I am grateful for the good work done by law-enforcement personnel, for the all the heroic ways bystanders jumped into helping their neighbors, and for further bloodshed being prevented. I pray for the work of those seeking to administer justice and prevent further such attacks. And I pray that public reactions may not be dominated by the extremes of either hateful, collective-blame-casting xenophobia or of the sort of liberal, politically-correct naiveté that stubbornly refuses to acknowledge important realities.
Yet I am still struck by a recent episode of a talking-head cable news program, in which the host kept pushing variations of the question of when we could finally be "safe." The guest, a counter-terrorism expert, talked about how Americans can and have been made relatively safer from such attacks, but pointed out that those with some of the world's highest levels of safety from such terrorism are North Koreans, who trade the evil of vulnerability to terrorism for the evils of living in a brutally tyrannical police state.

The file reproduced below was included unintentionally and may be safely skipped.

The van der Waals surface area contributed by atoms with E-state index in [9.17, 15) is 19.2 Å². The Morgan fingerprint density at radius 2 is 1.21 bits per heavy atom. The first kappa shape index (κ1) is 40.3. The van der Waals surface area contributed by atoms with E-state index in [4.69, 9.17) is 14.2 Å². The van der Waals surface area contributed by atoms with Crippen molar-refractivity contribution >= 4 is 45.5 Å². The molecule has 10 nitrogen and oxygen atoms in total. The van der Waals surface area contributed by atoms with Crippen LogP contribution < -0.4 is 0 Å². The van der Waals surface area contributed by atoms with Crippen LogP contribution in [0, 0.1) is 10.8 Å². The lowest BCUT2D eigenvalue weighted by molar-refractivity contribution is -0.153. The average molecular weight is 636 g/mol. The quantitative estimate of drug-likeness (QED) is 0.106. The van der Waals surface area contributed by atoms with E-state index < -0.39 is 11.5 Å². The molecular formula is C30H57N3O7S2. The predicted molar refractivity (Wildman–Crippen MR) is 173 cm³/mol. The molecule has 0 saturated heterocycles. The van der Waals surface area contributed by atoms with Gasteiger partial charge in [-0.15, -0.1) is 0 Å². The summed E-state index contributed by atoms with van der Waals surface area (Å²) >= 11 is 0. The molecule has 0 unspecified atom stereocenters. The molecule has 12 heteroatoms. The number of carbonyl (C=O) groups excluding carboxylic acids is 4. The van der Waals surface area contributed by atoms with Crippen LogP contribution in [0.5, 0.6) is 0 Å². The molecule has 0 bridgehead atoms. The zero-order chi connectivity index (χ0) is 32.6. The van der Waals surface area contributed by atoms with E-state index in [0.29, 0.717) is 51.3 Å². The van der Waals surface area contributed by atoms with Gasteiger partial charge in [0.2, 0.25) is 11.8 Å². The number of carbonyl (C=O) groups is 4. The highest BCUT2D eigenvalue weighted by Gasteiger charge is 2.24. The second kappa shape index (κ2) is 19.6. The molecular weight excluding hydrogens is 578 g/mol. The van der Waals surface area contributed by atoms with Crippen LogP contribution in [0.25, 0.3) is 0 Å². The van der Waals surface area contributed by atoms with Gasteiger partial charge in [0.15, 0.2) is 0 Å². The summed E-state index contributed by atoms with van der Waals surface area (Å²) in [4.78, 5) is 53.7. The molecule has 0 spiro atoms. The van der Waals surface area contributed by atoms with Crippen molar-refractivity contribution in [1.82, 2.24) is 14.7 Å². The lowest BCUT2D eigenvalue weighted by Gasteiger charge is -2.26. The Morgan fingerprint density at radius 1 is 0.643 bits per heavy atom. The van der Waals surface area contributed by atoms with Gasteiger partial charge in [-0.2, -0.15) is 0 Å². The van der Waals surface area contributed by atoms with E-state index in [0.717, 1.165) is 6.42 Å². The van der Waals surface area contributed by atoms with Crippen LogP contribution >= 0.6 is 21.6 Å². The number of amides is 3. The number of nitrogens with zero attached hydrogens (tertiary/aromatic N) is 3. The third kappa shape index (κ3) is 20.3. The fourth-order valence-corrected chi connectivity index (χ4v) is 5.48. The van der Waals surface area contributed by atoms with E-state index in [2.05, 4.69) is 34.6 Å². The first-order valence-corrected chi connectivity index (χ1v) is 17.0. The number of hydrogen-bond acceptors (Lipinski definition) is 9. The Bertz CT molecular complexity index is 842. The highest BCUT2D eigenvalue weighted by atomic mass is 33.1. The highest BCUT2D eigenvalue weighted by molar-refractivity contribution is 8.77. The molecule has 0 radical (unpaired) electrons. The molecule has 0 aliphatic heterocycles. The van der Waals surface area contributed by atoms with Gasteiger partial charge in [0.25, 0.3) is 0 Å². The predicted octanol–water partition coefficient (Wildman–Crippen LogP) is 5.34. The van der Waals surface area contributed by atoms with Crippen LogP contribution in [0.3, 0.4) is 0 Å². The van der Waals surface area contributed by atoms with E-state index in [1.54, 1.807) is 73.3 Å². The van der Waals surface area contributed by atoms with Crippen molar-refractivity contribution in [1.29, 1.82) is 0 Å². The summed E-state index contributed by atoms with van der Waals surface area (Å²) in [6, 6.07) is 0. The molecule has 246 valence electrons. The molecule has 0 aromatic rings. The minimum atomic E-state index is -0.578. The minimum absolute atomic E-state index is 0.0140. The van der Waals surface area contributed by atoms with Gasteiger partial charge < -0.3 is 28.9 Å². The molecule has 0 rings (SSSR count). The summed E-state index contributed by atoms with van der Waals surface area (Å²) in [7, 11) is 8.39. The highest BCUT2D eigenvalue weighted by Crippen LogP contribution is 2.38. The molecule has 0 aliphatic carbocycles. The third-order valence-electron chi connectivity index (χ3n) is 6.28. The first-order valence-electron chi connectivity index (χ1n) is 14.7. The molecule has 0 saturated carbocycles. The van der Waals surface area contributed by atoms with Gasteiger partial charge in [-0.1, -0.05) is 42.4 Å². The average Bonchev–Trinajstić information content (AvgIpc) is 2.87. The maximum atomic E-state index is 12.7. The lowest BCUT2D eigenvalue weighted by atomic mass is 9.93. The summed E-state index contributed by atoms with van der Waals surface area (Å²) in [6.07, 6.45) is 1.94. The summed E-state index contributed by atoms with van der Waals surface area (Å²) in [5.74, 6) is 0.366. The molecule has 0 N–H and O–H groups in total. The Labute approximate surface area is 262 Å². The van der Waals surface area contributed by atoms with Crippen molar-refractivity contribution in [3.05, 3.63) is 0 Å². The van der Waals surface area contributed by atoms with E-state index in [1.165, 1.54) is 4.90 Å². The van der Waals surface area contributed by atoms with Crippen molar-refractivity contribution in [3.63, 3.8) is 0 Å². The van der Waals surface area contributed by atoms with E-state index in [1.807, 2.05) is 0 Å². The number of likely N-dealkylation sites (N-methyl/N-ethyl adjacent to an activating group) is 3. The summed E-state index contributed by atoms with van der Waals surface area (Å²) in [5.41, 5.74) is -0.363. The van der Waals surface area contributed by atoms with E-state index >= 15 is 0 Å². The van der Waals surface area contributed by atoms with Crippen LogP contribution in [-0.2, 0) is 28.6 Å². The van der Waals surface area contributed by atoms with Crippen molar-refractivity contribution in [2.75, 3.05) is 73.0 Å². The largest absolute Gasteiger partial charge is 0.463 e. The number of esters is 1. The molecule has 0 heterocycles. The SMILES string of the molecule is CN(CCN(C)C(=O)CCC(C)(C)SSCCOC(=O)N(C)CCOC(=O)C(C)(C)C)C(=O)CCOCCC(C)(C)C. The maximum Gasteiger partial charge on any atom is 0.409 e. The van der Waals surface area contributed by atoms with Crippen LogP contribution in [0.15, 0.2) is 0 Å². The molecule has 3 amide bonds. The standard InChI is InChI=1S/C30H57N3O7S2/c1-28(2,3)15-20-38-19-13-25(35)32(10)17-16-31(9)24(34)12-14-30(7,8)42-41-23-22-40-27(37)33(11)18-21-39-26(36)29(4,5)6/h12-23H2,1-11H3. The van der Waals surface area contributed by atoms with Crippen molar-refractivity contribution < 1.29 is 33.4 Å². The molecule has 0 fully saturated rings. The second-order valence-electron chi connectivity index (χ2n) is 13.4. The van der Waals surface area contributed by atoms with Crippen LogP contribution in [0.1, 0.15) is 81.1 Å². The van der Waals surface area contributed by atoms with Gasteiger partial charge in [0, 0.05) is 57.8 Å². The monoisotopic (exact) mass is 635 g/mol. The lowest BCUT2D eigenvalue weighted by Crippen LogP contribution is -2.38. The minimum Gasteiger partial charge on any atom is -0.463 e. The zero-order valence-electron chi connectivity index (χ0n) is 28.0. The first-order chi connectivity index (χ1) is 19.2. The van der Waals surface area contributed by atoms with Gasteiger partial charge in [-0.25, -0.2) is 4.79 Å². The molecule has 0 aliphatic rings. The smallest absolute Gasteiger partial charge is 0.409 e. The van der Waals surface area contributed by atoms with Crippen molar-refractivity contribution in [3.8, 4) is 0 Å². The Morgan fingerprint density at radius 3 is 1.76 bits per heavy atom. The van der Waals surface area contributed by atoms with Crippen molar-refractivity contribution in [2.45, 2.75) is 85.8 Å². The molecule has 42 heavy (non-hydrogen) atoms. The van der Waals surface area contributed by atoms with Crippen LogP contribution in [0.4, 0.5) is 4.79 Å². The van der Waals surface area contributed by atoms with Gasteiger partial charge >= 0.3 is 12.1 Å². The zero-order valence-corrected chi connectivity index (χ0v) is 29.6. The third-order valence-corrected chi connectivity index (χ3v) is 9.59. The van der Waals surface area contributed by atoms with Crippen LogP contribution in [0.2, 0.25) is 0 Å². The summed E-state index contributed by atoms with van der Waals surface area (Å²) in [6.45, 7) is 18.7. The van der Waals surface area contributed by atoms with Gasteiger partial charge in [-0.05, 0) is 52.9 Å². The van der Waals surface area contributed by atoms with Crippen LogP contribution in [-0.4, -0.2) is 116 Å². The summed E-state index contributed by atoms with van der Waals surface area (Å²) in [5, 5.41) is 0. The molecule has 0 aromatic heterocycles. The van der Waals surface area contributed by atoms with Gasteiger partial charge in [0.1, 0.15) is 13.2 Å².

This new, dramatic attack on American soil – in an area where so many Americans live, previously lived, know loved ones, and/or have attended school – shattered illusions that we are living in a "safe" world.
We desperately want to move on, get back to our routines, and regain our illusions of safety, of being in charge of our own lives, and of feeling comforted by empty rhetoric about "the persevering goodness of the human spirit." We desperately want to think of the great evil committed as an aberration rather than the natural fruit of the endemic evils of our fallen world.